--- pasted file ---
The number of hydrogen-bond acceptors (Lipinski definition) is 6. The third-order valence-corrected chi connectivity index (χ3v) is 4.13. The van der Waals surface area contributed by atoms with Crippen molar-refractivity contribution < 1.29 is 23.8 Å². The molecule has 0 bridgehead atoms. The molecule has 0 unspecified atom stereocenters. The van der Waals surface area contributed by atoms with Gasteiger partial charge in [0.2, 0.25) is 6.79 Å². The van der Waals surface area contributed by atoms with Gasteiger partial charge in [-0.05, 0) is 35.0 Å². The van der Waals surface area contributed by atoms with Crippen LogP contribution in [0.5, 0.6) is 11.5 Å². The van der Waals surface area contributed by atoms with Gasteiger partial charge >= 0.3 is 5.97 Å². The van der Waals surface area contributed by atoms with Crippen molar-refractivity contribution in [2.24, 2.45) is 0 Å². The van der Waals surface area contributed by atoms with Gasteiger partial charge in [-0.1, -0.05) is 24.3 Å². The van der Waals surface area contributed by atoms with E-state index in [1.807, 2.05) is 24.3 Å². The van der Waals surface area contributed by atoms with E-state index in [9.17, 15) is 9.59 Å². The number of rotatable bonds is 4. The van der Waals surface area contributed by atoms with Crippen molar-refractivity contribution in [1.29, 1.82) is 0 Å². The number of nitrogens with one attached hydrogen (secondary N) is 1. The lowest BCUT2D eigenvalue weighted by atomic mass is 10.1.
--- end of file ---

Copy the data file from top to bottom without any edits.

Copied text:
The number of hydrogen-bond acceptors (Lipinski definition) is 6. The third-order valence-corrected chi connectivity index (χ3v) is 4.13. The van der Waals surface area contributed by atoms with Crippen molar-refractivity contribution < 1.29 is 23.8 Å². The molecule has 0 bridgehead atoms. The molecule has 0 unspecified atom stereocenters. The van der Waals surface area contributed by atoms with Gasteiger partial charge in [0.2, 0.25) is 6.79 Å². The van der Waals surface area contributed by atoms with Gasteiger partial charge in [-0.05, 0) is 35.0 Å². The van der Waals surface area contributed by atoms with Crippen LogP contribution in [0.5, 0.6) is 11.5 Å². The van der Waals surface area contributed by atoms with Gasteiger partial charge >= 0.3 is 5.97 Å². The van der Waals surface area contributed by atoms with Crippen molar-refractivity contribution in [2.24, 2.45) is 0 Å². The van der Waals surface area contributed by atoms with Gasteiger partial charge in [-0.1, -0.05) is 24.3 Å². The van der Waals surface area contributed by atoms with E-state index in [1.807, 2.05) is 24.3 Å². The van der Waals surface area contributed by atoms with E-state index in [9.17, 15) is 9.59 Å². The number of rotatable bonds is 4. The van der Waals surface area contributed by atoms with Crippen molar-refractivity contribution in [1.29, 1.82) is 0 Å². The number of nitrogens with one attached hydrogen (secondary N) is 1. The lowest BCUT2D eigenvalue weighted by atomic mass is 10.1.